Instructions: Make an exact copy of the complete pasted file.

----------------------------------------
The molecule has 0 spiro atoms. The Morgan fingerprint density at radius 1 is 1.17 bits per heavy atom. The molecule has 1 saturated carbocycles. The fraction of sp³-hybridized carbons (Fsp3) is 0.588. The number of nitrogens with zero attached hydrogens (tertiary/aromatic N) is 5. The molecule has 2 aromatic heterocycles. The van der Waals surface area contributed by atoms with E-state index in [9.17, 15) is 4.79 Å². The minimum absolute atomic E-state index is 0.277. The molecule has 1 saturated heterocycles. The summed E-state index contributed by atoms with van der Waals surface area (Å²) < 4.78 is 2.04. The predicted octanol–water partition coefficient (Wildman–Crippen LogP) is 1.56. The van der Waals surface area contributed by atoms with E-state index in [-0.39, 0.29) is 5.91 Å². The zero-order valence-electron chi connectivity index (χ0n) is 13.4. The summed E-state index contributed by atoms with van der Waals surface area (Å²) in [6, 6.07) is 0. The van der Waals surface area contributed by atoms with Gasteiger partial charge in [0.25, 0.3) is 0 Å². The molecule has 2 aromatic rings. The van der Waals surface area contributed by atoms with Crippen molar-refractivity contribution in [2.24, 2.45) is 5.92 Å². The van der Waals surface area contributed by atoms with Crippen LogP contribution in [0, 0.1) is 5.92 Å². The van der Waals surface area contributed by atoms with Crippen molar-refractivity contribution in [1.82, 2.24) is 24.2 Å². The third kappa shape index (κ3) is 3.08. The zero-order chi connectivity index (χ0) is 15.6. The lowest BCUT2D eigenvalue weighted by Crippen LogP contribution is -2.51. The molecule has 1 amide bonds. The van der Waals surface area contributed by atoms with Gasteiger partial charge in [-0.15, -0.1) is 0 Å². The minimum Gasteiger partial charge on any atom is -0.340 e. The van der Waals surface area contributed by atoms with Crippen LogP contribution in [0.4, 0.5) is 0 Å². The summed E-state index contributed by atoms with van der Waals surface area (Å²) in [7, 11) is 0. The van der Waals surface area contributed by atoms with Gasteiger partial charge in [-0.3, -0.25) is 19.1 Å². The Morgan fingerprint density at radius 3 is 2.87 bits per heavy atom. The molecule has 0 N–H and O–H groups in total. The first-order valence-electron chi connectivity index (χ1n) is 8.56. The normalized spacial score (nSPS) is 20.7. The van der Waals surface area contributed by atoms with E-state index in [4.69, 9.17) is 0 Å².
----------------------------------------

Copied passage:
The molecule has 0 spiro atoms. The Morgan fingerprint density at radius 1 is 1.17 bits per heavy atom. The molecule has 1 saturated carbocycles. The fraction of sp³-hybridized carbons (Fsp3) is 0.588. The number of nitrogens with zero attached hydrogens (tertiary/aromatic N) is 5. The molecule has 2 aromatic heterocycles. The van der Waals surface area contributed by atoms with E-state index in [9.17, 15) is 4.79 Å². The minimum absolute atomic E-state index is 0.277. The molecule has 1 saturated heterocycles. The summed E-state index contributed by atoms with van der Waals surface area (Å²) < 4.78 is 2.04. The predicted octanol–water partition coefficient (Wildman–Crippen LogP) is 1.56. The van der Waals surface area contributed by atoms with E-state index in [-0.39, 0.29) is 5.91 Å². The zero-order valence-electron chi connectivity index (χ0n) is 13.4. The summed E-state index contributed by atoms with van der Waals surface area (Å²) in [6, 6.07) is 0. The van der Waals surface area contributed by atoms with Gasteiger partial charge in [0.25, 0.3) is 0 Å². The molecule has 2 aromatic rings. The van der Waals surface area contributed by atoms with Crippen molar-refractivity contribution in [2.24, 2.45) is 5.92 Å². The van der Waals surface area contributed by atoms with Crippen LogP contribution in [0, 0.1) is 5.92 Å². The van der Waals surface area contributed by atoms with Crippen molar-refractivity contribution in [1.82, 2.24) is 24.2 Å². The third kappa shape index (κ3) is 3.08. The zero-order chi connectivity index (χ0) is 15.6. The lowest BCUT2D eigenvalue weighted by Crippen LogP contribution is -2.51. The molecule has 1 amide bonds. The van der Waals surface area contributed by atoms with Gasteiger partial charge in [-0.15, -0.1) is 0 Å². The minimum Gasteiger partial charge on any atom is -0.340 e. The van der Waals surface area contributed by atoms with Crippen LogP contribution in [0.4, 0.5) is 0 Å². The summed E-state index contributed by atoms with van der Waals surface area (Å²) in [7, 11) is 0. The van der Waals surface area contributed by atoms with Gasteiger partial charge in [-0.3, -0.25) is 19.1 Å². The Morgan fingerprint density at radius 3 is 2.87 bits per heavy atom. The molecule has 0 N–H and O–H groups in total. The first-order valence-electron chi connectivity index (χ1n) is 8.56. The normalized spacial score (nSPS) is 20.7. The van der Waals surface area contributed by atoms with E-state index in [4.69, 9.17) is 0 Å².